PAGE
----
1987 VPL, AGE, Mattel VPL Research Inc, Palo Alto, California development of the $100 PowerGlove for the video games market.
1988 John Walker Autodesk Sept
1988: John Walker’s “Through the Looking Glass: Beyond User Interfaces” paper launches Autodesk’s “Cyberpunk Initiative”.
1989 Autodesk / VPL California Autodesk and VPL (DataGlove, head-tracker) begin commercial development of VR
1989 VPL & Autodesk San Francisco (VPL); Anaheim (Autodesk) ‘Virtual Reality Day’, June 7th, 1989. VPL demonstrate their RB2
(‘reality built for two’) system at TEXPO in San Francisco
Civic Auditorium; Autodesk’s “Weird Science” cyberspace demo at Anaheim.
??? Thomas Furness Human Interface Technology Laboratory (Seattle) project to overcome HMD problem of peripheral vision by inscribing images
directly to the retina
1990 HITL Human Interface Technology Laboratory (Seattle) HITL creates a virtual Seattle.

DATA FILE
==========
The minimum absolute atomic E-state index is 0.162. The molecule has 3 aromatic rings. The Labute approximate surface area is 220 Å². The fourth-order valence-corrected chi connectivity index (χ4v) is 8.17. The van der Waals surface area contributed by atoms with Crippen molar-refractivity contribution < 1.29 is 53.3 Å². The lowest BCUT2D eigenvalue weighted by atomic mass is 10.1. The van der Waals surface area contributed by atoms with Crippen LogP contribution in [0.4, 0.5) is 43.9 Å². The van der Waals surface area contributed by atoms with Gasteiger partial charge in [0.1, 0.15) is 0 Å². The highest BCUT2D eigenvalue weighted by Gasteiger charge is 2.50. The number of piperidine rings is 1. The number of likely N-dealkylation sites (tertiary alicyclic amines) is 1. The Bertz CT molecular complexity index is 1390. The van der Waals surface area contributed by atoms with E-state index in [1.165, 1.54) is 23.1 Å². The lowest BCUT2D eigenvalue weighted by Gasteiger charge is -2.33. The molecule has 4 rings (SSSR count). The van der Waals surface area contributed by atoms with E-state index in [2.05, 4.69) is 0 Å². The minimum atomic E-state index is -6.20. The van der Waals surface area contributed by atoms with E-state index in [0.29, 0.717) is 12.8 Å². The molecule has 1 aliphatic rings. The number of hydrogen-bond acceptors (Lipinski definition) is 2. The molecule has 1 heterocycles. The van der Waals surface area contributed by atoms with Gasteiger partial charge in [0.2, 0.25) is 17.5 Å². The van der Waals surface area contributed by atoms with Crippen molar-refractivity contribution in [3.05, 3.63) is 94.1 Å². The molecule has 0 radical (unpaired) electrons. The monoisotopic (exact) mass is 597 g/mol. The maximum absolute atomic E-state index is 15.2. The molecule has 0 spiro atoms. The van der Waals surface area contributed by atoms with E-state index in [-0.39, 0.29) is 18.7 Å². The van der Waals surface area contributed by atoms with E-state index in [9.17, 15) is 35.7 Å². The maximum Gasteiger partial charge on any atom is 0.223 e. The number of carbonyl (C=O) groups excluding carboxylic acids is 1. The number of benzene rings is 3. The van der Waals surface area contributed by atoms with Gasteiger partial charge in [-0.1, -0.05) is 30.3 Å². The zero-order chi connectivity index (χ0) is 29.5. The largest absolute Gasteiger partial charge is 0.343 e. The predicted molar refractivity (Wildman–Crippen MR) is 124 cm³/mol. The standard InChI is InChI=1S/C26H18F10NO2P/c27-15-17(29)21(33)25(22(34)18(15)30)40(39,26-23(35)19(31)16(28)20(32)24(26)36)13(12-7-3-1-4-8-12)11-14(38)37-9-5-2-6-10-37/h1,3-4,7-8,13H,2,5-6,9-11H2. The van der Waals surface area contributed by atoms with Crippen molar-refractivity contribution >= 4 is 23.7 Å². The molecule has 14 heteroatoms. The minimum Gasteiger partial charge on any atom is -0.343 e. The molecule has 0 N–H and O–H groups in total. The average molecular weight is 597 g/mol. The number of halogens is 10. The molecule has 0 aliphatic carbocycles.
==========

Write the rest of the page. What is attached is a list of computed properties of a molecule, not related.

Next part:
1990 ??? University of Texas, Dept of Architecture First Conference on Cyberspace (May 1990)
1991 VPL, UNC, Human
Interface Technology Lab, Media Lab
[various] “Reality
Net” ‚Äî RB2-based (?)
1992 Neal Stephenson [n/a] publishes Snow Crash
199? BICC ? Virtuosi(?) – telecollaboration through virtual presence
199? Margaret Minsky ‘The Snake Pit’, MIT Media Lab modeling haptic perception
1993 Autodesk USA Autodesk launches Cyberspace Developers Kit
1993 Division UK Division
(founded 1989) goes public and first UK VR initiative set up.
1993 John Carmack, John Romero, Adrian Carmack id Software, Dallas Doom
released; Quake released 1996
mid 1990s Mars exploration robots controlled from Earth through VR.
1996
2010 “By 2010, that first room of Sutherland’s will have multiplied itself into a virtual cosmos. It is impossible to say, in today’s terms, how vast that future cyberworld will be.” (Howard Rheingold,
1991 Virtual Reality)

Leave a Reply

Please log in using one of these methods to post your comment:

WordPress.com Logo

You are commenting using your WordPress.com account. Log Out / Change )

Twitter picture

You are commenting using your Twitter account. Log Out / Change )

Facebook photo

You are commenting using your Facebook account. Log Out / Change )

Google+ photo

You are commenting using your Google+ account. Log Out / Change )

Connecting to %s